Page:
Martin Crompton, the senior director of business development for WST Industries in Sanford, N.C., and the event moderator, welcomed the participants by saying, "There is an awakening in industry, certainly in the Eastern Alliance Area of North Carolina, as demonstrated by our attendance today of more than 200."
The program opened with remarks from John D. Chaffee, president/CEO of the NC East Alliance, and Donald R. van der Vaart, secretary of the North Carolina Department of Environment and Natural Resources.
Van der Vaart said that, from his perspective as a representative of the state of North Carolina, meetings like this should provide a conduit for further improvement in day-to-day operations, a way to learn from other people’s experience – learning from companies that have found ways to increase production without increasing consumption.
He emphasized the financial benefits of reducing waste by saying that, “if sustainability makes sense from the bottom line perspective in private industry, why wouldn’t they be doing it anyway? This is just rational behavior. If a plant general manager isn’t interested in saving money, then he isn’t going to be a plant general manager very much longer.” He added that reducing waste is not only for cost reasons, but also it’s for actual environmental and sustainability reasons: Ultimately you are going to be happier, your employees will be happier, and your community will be happier.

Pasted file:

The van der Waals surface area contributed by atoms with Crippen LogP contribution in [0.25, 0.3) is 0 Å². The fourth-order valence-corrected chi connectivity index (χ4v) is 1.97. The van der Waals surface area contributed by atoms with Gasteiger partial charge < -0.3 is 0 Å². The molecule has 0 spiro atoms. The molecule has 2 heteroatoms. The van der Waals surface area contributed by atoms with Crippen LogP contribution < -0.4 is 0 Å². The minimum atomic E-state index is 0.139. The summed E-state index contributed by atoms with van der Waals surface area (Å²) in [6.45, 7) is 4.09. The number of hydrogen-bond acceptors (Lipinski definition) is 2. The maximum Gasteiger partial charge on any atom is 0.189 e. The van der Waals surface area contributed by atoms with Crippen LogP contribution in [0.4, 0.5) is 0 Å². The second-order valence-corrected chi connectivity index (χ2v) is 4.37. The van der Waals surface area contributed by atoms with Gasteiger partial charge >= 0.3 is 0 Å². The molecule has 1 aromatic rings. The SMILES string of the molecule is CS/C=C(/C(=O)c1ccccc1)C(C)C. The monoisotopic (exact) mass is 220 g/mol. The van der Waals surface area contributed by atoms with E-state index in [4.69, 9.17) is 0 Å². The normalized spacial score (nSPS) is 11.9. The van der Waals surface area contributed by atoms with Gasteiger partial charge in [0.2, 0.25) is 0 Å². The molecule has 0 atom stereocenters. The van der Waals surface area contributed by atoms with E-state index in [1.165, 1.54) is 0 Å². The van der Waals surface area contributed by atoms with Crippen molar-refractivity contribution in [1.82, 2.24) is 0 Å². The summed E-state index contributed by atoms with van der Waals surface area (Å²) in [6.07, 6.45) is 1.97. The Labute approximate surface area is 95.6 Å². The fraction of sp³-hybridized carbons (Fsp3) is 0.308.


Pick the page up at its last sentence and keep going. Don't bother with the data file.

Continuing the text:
Michael Darr, the plant manager of Bridgestone’s (www.bridgestone.com) 2.5-million-square-foot passenger tire plant in Wilson gave the keynote address. He spoke about the sustainability success stories at Bridgestone Americas and highlighted efficiency and sustainability programs that drive business success, reduce energy use, and reduce solid waste going to landfills.
Bridgestone’s corporate environmental mission statement reads as follows: "To help ensure a healthy environment for current and future generations, we are committed to continually working toward a sustainable society with integrity, and in unity with our customers, partners, communities and the world around us." Bridgestone’s Wilson plant was the first facility in the world to achieve both ISO 50001 (World Energy Certification) and Superior Energy Performance (SEP) Silver certification simultaneously, having demonstrated more than 15% energy reduction in the last 5-10 years.